Why and how HR should own both Ethical Working and Corporate Responsibility

Why and how HR should own both Ethical Working and Corporate Responsibility


One thing is clear, we are working at a time when the world needs ‘ethical working’ and ‘corporate responsibility’ to be lived out meaningfully. The luxury, if there ever was one, of relating to these terms in merely academic ways simply does not exist anymore. This is true, of course, for reasons pertaining to internal and external comms – if your brand is not seen to be ethical and responsible, your relevance wains. But it is also important, and more intrinsically so, because of reasons surrounding the well-being of your people. No one wants to exert themselves for an ignoble cause, and trying to do so grates on one’s sanity. As Viktor Frankl [BJ1] reminded us, “Those who have a ‘why’ to live, can bear with almost any ‘how’”.

And yet, the ‘how’ of ethical working and corporate responsibility can prove challenging. While the value of these ‘goods’ is likely uncontentious, how might we actually understand and enact them?

Here’s one suggestion for how HR Directors might take the lead on ethical working and corporate responsibility: Recognise that corporate responsibility boils down to culture while ethical working is all about learning and development – two things squarely within your remit.

Here’s how we get there…

In philosophy, there is a distinction between morality and ethics. Morality boils down to the ‘rules of the game’. They are a set of socially constructed norms that guide how members of that society ought to behave. Likewise, being ‘moral’ just means adherence to the rules of the game. As such, corporate responsibility is all about businesses being moral. It is focused on the ways in which organisations align their internal cultures with the socially constructed ‘rules of the game’ governing the markets in which they operate.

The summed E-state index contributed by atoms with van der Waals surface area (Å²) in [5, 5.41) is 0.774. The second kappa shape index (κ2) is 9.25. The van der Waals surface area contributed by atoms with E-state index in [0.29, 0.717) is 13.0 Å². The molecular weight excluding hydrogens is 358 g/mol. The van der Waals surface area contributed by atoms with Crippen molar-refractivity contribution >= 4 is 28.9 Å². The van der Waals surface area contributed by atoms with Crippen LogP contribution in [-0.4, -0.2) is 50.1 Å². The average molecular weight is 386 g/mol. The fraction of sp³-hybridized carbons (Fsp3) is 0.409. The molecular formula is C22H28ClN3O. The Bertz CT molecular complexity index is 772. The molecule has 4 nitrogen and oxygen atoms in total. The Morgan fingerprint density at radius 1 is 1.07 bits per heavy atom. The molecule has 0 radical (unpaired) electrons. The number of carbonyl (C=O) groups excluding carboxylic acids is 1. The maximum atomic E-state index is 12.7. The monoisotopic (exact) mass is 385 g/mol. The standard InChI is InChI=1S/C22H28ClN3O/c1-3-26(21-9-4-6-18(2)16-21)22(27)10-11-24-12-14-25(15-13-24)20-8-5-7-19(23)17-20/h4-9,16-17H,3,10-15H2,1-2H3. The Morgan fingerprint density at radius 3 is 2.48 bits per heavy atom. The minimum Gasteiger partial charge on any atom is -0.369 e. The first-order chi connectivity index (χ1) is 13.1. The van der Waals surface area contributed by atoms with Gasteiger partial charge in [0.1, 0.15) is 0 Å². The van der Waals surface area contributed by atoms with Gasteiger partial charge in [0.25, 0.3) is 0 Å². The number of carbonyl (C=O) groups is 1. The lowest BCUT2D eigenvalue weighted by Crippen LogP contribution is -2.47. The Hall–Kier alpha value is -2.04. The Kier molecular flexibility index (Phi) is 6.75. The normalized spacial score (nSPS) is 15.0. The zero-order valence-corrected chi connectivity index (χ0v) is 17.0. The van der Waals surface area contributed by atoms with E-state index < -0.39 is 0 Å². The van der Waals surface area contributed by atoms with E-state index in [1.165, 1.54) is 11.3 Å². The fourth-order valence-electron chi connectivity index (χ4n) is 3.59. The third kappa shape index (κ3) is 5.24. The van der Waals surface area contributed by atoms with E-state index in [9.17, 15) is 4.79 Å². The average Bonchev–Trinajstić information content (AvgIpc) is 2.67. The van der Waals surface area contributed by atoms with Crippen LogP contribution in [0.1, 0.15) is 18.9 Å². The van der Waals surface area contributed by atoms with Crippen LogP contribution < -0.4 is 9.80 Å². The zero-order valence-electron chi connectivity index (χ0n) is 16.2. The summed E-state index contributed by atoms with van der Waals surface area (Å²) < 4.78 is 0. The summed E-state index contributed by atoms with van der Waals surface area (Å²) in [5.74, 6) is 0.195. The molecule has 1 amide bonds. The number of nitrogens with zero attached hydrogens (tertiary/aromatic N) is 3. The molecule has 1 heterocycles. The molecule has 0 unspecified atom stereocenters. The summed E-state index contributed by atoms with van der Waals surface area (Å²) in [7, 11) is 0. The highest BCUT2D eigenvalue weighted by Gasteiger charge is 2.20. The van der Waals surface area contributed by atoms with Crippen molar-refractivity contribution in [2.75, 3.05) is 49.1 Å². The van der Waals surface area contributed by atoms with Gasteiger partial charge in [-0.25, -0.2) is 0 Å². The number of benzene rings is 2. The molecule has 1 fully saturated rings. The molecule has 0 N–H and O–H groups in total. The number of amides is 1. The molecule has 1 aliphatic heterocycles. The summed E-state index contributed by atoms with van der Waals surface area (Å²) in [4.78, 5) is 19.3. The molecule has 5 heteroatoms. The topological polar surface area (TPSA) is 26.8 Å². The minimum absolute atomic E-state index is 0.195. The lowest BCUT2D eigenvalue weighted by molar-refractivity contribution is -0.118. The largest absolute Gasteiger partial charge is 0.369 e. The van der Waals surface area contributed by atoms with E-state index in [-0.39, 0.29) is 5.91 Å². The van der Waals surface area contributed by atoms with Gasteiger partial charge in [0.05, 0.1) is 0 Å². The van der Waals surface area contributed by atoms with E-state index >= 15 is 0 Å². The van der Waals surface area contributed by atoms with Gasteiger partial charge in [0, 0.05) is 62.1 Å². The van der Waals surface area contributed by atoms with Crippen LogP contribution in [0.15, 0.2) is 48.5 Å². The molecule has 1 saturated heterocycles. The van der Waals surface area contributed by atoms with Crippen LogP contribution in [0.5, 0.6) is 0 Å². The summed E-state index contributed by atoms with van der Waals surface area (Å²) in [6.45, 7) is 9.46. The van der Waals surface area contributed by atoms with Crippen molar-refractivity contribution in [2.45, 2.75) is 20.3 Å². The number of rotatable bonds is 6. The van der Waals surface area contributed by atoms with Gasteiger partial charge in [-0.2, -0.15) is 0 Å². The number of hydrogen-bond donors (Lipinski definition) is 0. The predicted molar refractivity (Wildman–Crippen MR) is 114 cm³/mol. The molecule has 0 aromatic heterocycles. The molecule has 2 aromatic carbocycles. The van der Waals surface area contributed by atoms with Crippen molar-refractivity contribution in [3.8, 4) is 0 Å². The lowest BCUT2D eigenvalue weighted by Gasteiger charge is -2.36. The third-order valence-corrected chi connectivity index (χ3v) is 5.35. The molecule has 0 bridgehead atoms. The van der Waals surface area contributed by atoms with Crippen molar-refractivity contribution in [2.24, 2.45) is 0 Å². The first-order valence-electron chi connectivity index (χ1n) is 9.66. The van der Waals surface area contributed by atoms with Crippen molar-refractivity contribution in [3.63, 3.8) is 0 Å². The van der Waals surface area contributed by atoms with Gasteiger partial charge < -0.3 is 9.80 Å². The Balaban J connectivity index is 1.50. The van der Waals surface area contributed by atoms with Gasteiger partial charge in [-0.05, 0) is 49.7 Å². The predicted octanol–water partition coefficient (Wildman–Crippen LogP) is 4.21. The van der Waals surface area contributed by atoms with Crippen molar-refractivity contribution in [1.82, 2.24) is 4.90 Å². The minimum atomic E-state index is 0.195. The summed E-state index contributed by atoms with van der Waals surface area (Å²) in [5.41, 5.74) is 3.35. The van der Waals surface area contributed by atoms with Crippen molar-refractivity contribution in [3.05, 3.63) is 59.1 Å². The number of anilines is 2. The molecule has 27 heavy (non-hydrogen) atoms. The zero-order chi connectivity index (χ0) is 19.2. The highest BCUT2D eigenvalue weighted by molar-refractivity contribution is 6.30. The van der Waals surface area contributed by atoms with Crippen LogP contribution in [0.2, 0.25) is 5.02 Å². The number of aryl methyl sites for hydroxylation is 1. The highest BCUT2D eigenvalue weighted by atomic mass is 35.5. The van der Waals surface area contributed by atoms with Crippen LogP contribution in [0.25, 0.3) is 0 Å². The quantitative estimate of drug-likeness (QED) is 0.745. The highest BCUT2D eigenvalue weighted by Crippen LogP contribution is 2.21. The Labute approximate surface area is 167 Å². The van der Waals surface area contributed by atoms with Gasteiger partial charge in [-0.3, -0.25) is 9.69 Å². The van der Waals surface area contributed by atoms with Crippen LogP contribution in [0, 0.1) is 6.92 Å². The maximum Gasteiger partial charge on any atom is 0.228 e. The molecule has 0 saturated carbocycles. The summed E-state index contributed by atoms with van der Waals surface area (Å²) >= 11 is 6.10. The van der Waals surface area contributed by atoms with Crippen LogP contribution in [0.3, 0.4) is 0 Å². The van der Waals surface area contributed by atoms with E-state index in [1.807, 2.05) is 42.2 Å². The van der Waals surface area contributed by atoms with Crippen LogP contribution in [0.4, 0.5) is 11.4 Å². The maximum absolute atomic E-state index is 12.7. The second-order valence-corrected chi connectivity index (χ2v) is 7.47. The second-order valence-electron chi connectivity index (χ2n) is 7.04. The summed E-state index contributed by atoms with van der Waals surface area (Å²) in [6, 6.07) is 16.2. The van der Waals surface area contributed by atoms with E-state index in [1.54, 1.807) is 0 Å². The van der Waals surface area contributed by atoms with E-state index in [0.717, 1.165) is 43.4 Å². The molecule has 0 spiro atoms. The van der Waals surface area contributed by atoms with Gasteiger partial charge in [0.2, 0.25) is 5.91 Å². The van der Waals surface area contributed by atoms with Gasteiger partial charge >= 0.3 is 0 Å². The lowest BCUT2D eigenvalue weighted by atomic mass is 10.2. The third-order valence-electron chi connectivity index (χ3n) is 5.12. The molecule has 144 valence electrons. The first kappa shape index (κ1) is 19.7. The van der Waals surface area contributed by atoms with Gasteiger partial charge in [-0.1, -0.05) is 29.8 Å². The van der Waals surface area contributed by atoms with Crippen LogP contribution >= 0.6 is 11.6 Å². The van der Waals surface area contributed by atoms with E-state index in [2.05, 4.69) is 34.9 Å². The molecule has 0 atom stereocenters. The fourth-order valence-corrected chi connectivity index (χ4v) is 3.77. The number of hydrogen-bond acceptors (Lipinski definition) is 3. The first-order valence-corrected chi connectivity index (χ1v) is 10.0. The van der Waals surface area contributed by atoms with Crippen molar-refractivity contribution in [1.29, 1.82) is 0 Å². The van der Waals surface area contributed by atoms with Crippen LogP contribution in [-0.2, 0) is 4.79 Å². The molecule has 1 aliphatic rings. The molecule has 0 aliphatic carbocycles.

Ethics, however, is a different kettle of fish.

While it is completely normal for people to talk about morality and ethics as if they are the same thing, in fact they are not. Ethics critiques morality. If morality is the rules of the game, then ethics is all about getting curious and asking, ‘Have we got the right rules for the game?’. Simply put, morality is about adherence to a given culture while ethics is about developing that culture.

Seen through this philosophical lens, businesses and society alike need both ethical working and corporate responsibility. HR is perfectly positioned to help operationalise both. By working to align corporate culture with the morality of the markets in which you operate you are robustly contributing to corporate responsibility. Equally, by creating opportunities for learning and development to reach beyond professional skill capacity and into moral progress you are fostering the very heart of ethical working.

It is not easy work and it takes courage, but then who wants to get out of bed for anything less?

Here are three questions to ponder as you work on reframing ethical working and corporate responsibility with your teams:

  1. Beyond our corporate values statements, what ‘rules of the game’ are operating in our business?
  2. Where do our internal rules of the game align with those operating outside our company? And where do they diverge?; and
  3. How might we help our colleagues see ethical working as a positive building project rather than a matter of ‘toeing the line’ and ‘getting things right’?

Dr. Brennan Jacoby, Philosopher and Founder – Philosophy at Work

 [BJ1]Link: https://www.brainpickings.org/2013/03/26/viktor-frankl-mans-search-for-meaning/


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